References in classic literature ?
"Then God bless youe!" said Faith, with the pink ribbons; "and may
One prince[*] of the present time, whom it is not well to name, never preaches anything else but peace and good faith, and to both he is most hostile, and either, if he had kept it, would have deprived him of reputation and kingdom many a time.
He knew that God could do it if He wished, and his own faith was complete.
It is, I think, the opinion of Aristotle; or if not, it is the opinion of some wise man, whose authority will be as weighty when it is as old, "That it is no excuse for a poet who relates what is incredible, that the thing related is really matter of fact." This may perhaps be allowed true with regard to poetry, but it may be thought impracticable to extend it to the historian; for he is obliged to record matters as he finds them, though they may be of so extraordinary a nature as will require no small degree of historical faith to swallow them.
That one was ready to give up everything he had for that woman --who did not come--who had not the faith, the love, the courage to come.
`Let every maiden of the true faith marry one of the elect; for if she wed a Gentile, she commits a grievous sin.' This being so, it is impossible that you, who profess the holy creed, should suffer your daughter to violate it."
We are saved by faith," Alexey Alexandrovitch chimed in, with a glance of approval at her words.
These two are Brethren, ADAM, and to come Out of thy loyns; th' unjust the just hath slain, For envie that his Brothers Offering found From Heav'n acceptance; but the bloodie Fact Will be aveng'd, and th' others Faith approv'd Loose no reward, though here thou see him die, Rowling in dust and gore.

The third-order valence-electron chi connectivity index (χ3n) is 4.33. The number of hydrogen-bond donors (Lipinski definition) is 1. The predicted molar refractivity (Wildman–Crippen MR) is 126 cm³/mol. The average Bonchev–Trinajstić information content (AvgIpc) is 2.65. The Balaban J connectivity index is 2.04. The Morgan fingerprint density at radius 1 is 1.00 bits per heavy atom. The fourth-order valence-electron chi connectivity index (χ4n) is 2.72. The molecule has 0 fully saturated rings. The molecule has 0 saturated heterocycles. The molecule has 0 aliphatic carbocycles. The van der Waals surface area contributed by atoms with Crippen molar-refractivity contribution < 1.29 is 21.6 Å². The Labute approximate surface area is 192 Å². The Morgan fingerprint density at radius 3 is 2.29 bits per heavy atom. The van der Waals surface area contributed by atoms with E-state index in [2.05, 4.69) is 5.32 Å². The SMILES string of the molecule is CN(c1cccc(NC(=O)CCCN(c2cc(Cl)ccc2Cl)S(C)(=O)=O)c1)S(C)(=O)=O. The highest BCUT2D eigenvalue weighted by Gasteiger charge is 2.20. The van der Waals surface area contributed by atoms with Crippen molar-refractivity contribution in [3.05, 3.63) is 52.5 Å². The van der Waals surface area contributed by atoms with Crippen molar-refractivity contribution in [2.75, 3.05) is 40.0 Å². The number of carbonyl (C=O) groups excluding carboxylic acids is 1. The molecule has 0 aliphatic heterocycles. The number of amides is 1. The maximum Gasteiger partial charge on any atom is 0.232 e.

Their faith and feelings had, in some degree, become assimilated to those of their fellow-worshippers.
Yet the Reformation was stirring all the world, and while Sir Thomas More cheerfully and steadfastly died for the Catholic faith, there were others in England who as cheerfully lived, worked, and died for the Protestant faith.
Still with unbounded faith in his hunch that a strike was coming in the Upper Country, his plan was to get together a party of four or five, and, if that was impossible, at least a partner, and to pole back up the river before the freeze-up to do winter prospecting.
As he went along in the darkness under the trees he forgot the babbling voice of the stranger and his mind returned to the making of arguments by which he might de- stroy men's faith in God.
Preparatory to the chase, they performed some religious rites, and offered up to the Great Spirit a few short prayers for safety and success; then, having received the blessings of their wives, they leaped upon their horses and departed, leaving the whole party of Christian spectators amazed and rebuked by this lesson of faith and dependence on a supreme and benevolent Being.
He could not see an aim, for he now had faith- not faith in any kind of rule, or words, or ideas, but faith in an ever-living, ever-manifest God.
There is no steady unretracing progress in this life; we do not advance through fixed gradations, and at the last one pause: --through infancy's unconscious spell, boyhood's thoughtless faith, adolescence' doubt (the common doom), then scepticism, then disbelief, resting at last in manhood's pondering repose of If.